A brilliant marketer, an innovative thinker, and a driven leader – there is much we can learn from the former CEO of Apple. Steve Jobs transformed our worldview, and truly impacted each of our lives individually. His work challenged our perspectives and made us “need” products we had never seen. I could probably write a novel listing all of the lessons and bits of brilliance we can glean from his life, but in an effort to keep thinks simple (in true Steve Jobs fashion), I want to highlight three main things we can learn from his genius in practice.
1) We all have a weakness for things that look cool. Let’s face it – you think the features are great, but the real reason you cannot keep your hands off the new iPads at the Apple store is because they look so cool! We are inherently drawn toward these sleek and beautiful devices that could double as modern art. For more than a decade, Apple has refused to compromise in design, and they have been well rewarded for their stubbornness. For Apple, form is not second to function – they go hand in hand. They want customers to integrate Apple devices into their lifestyles, so they accept nothing less than top-notch design from the outer casing to the inner-workings of the systems.
“The only problem with Microsoft is they just have no taste. They have absolutely no taste. And I don’t mean that in a small way, I mean that in a big way, in the sense that they don’t think of original ideas, and they don’t bring much culture into their products.” – YouTube
What does this mean for our business? Our software has to perform well AND look good. Our headquarters must be functional AND an inviting place for clients to visit. Our printed products must be accurate AND the best looking labels on the shelf. There is no payback for ignoring good design.
2) Ease of use is more important than having all the bells and whistles. My husband and I consistently have conversations about whether his Android is better than my iPhone. He always argues his case with 2-3 features that his phone has, like Adobe Flash, or the ability to use his phone as a mobile hotspot. Of course, he wins for the sake of argument, but Steve Jobs might say he is missing the point. Consumers as a whole do not want the phone that has the most features or can do the most obscure tasks; they want the iPhone. The simple operating system on the iPhone works for the tech-savvy and the technically-impaired. The minimal design removes complication from everyday tasks, and other intangibles such as good design, quick access to downloadable music, and integration with other devices have helped make Apple the #1 Smartphone manufacturer in the world.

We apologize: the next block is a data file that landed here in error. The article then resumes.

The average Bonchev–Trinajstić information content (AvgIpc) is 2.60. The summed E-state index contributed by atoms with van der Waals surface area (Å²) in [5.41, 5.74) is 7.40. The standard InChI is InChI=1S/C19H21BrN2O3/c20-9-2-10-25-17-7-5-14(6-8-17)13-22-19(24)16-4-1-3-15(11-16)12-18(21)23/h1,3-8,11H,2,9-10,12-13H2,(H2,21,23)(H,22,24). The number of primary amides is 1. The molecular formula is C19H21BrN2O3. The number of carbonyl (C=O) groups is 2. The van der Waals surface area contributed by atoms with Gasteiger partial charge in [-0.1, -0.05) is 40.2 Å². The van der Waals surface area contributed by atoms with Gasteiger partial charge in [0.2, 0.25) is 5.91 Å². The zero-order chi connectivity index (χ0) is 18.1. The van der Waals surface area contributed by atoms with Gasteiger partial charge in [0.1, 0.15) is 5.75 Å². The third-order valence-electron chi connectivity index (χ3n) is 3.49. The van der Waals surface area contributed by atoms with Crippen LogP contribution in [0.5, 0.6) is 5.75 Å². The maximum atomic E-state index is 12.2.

“That’s been one of my mantras — focus and simplicity. Simple can be harder than complex: You have to work hard to get your thinking clean to make it simple. But it’s worth it in the end because once you get there, you can move mountains.” — BusinessWeek interview, May 1998
What does this mean for our business? We must make our software simple and intuitive. Interactions with our client services team should be hassle free, and our ultimate job as a company is to remove complexity from our clients’ processes.
3) You must always be thinking about and planning for the future. Steve Jobs was consistently projecting the future of his company. He anticipated consumers’ future needs and desires and made strategic assumptions that positioned his company at the forefront of the tech world. But perhaps the most important future planning that Steve did was his planning to leave the company. Steve’s terminal illness put him in the unique position to be consistently aware of the uncertainty of his future. For the last few years, Steve has no doubt been empowering key people at Apple to be prepared for the time when he would no longer be in executive leadership. True leadership is reaching a point where momentum can be maintained and progress can continue, even when you are no longer in the trenches. While Wall Street has some uncertainty about the future of Apple, no one expects that Apple’s dynasty will crash overnight, because this forward-thinking company couldn’t avoid planning for their future leadership. While unconfirmed, Gizmodo even reports that there may be a “special four year plan” left behind by Jobs that will help ensure the company doesn’t stray far from Jobs’ vision in the next few years.
“I mean, some people say, ‘Oh, God, if [Jobs] got run over by a bus, Apple would be in trouble.’ And, you know, I think it wouldn’t be a party, but there are really capable people at Apple. My job is to make the whole executive team good enough to be successors, so that’s what I try to do.” – CNNMoney
What does this mean for our business? While it might seem daunting and impossible, forward thinking is absolutely critical. We must anticipate our customers’ needs and take action to prepare our products, services, and people for the inevitable changes coming in our future.
As you evaluate your business and your personal progress this week, remember Steve Jobs and find ways to integrate his philosophies into your world. Make form a priority, remove complexities from your processes, and plan for the future.